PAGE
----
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basically i have a massive text file that has several lines that have nothing on them but an '@' symbol.

i want to print every line that precedes the FIRST line that is nothing but a single '@' symbol.

i'm new to python but pretty familiar with regex but i just can't figure this out. here's what i've got so far:

original = open('oldfile.txt')
for each_line in original:  
    pattern = re.compile("(^.*)(^@\s)", re.M)
    m = re.match(pattern, each_line).group(1)


i swear i have been reading the python online docs and other stackoverflow articles for an hour and a half and somehow i'm still not getting this.

the result of that code is:

AttributeError: 'NoneType' object has no attribute 'group'

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That precedes the first line? –  GordonsBeard Feb 28 '13 at 19:07
that precedes the first line that is nothing but a single '@' symbol –  mgilson Feb 28 '13 at 19:08

2 Answers 2

You don't need regular expressions here, it's actually pretty simple:

with open('file.txt') as file:
    for line in file:
        line = line.rstrip("\n")
        if line == "@":

We open the file (using the with statement, which is both more readable, and ensures the file is closed, even if an exception occurs), then we loop through the lines in the file. We break out of the loop if the line is just "@", otherwise, we print the line and continue.

As pointed out in the comments, we need to strip the newline character off the line (or check against "@\n" (if we did that, we would also need to do print(line, end="") in 3.x or print line, in 2.x to stop print() adding an extra newline).

As Martijn Piters points out, there is another way to do this, using the takewhile() function from itertools. This takes items from an iterable until a condition is met, which is exactly what we want here:

import itertools

with open('file.txt') as file:
    for line in itertools.takewhile(lambda x: x != "@\n", file):
        print(line, end="")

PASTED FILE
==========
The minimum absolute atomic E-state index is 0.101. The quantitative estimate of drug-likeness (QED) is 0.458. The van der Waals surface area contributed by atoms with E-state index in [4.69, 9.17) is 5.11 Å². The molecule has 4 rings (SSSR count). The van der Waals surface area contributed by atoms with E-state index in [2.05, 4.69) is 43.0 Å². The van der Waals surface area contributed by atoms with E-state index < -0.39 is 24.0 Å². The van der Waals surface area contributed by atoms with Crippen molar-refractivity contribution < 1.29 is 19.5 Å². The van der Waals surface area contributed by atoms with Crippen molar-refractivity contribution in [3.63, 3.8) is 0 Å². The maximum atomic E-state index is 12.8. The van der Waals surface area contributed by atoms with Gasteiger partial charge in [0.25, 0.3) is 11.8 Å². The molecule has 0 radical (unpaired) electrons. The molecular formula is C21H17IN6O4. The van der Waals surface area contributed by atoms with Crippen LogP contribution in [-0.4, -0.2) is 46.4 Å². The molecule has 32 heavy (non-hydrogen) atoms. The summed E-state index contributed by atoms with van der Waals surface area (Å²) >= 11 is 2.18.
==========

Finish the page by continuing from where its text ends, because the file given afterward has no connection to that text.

I would argue that for just printing the values out, this is harder to read, there might be cases where it's useful, however (for example, if you wish to make a list of the values, or pass them into another function, having them as an iterable is useful).

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Now add a .takewhile() example. :-) –  Martijn Pieters Feb 28 '13 at 19:07
You're missing a newline in the string literal I believe –  mgilson Feb 28 '13 at 19:07
i just tried this and the result was just my entire original file, reprinted. –  user1825081 Feb 28 '13 at 19:10
@user1825081 Check my edit, it was what mgilson pointed out. I actually tested this version, and it worked for me. –  Lattyware Feb 28 '13 at 19:11
BINGO! aaaahhhh thank you. : ) ...i still don't really get why stripping the newline fixed it? any chance you could explain that for me. –  user1825081 Feb 28 '13 at 19:15

As Lattyware has mentioned, you don't need regex for this.

As for the problem with your code, when the string doesn't match the pattern, re.match returns None rather than a match object. You can call the group attribute in that case. That's the reason of the exception: None, which is an instance (the instance) of type NoneType, doesn't have an attribute group.

Also the re.compile statement should be outside the loop, otherwise there's not much point in compiling the regex explicitly.

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